In the neighboring United Arab Emirates, home to the world’s busiest international airport, all passenger and transit flights have been suspended for two weeks to stymie the spread of the new coronavirus. The announcement came a day after the first cases were reported in the Gaza Strip and Syria, where years of conflict have severely degraded the local health care infrastructure.

The new cases also raised fears about other vulnerable areas, such as war-torn Libya and Yemen. In Oman, the Ministry of Health registered 11 new coronavirus cases on Monday. Seven citizens and two residents have tested positive with total cases reaching 66. A statement issued online by the Omani Ministry of Health said: “The Ministry announces that eleven new cases of COVID-19 have been registered including seven citizens and two residents.”

“Nine of these cases are related to travel and contact and the origin of two cases are subject to epidemiological investigation. The Ministry wishes to confirm that 17 cases have recovered,” said the statement, while calling on citizens and expatriates to take all necessary precautions and preventing measures to stop the spread of virus.

Also, Bahrain on Sunday reported the second death from coronavirus in the country, and 23 new cases of the COVID-19 virus, bringing the tally to 183 cases. The 51-year-old Bahraini woman was put under quarantine and intensive healthcare after she contracted the COVID-19 coronavirus in Iran, Bahrain’s Health Ministry said. The Bahraini woman, who was suffering from underlying and chronic health problems prior to her death, was among other Bahrainis who were evacuated from Iran, which saw the highest coronavirus death toll and infections in the Middle East.

Bahrain reported the Arab Gulf’s first death from the coronavirus six days ago, when a 65-year-old woman died on Monday. She was suffering from chronic health problems. Bahrain, which is connected to Saudi Arabia by a causeway, has taken several measures and is also considering to impose curfew to limit the spread of this pandemic.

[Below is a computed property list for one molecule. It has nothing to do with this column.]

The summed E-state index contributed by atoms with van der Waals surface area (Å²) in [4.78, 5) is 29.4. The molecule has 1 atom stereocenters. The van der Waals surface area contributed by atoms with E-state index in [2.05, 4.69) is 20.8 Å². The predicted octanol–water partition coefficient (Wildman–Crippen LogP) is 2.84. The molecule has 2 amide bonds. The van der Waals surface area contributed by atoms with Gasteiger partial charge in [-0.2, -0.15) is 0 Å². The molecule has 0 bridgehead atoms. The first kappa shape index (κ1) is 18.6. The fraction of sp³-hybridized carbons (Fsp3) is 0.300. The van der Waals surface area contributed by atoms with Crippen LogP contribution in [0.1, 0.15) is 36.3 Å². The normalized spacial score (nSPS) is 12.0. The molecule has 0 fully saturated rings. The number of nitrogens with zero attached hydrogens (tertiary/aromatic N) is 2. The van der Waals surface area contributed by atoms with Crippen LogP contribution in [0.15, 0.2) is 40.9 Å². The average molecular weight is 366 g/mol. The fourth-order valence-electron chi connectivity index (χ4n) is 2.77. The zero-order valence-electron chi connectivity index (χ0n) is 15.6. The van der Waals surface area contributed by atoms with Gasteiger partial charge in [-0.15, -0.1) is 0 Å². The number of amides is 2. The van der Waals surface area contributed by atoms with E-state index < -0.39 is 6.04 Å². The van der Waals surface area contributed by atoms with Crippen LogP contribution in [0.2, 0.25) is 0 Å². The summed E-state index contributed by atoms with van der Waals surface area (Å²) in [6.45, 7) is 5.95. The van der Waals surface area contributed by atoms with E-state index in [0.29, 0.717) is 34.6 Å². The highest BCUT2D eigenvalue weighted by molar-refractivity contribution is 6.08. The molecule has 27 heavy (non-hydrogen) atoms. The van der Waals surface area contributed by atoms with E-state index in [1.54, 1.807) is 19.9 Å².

Another Gulf state, Qatar has reported 13 new coronavirus cases in the country, bringing the total number of infections to 483, making it the GCC’s coronavirus worst-hit country. The Ministry of Health announced that there are five Qataris among the 13 new infections, while the remaining eight are expatriates; mostly related to travel.

The Qatari ministry reported six new recoveries, bringing the total recoveries to 33. All the new infected patients were put in quarantine. The new COVID-19 cases comes amid a series of stringent precautionary measures that aim to limit the spread of the virus in that country.

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Ghazanfar Ali Khan

Ghazanfar Ali Khan is a senior Indian journalist living and working in Riyadh, Saudi Arabia, for the past 26 years in mainstream journalism. He is currently associated with three different magazines besides offering media consultancy services to several clients. Mr Khan has reported widely on politics, development, security, entertainment, aviation, and humanitarian issues from Saudi Arabia, India, the UK, Italy, Greece, Belgium, the Netherlands, Nepal, Bahrain, Switzerland, Sweden, Indonesia, South Korea, Singapore, Thailand, the UAE, China, Malaysia, Bahrain, and more recently from Germany.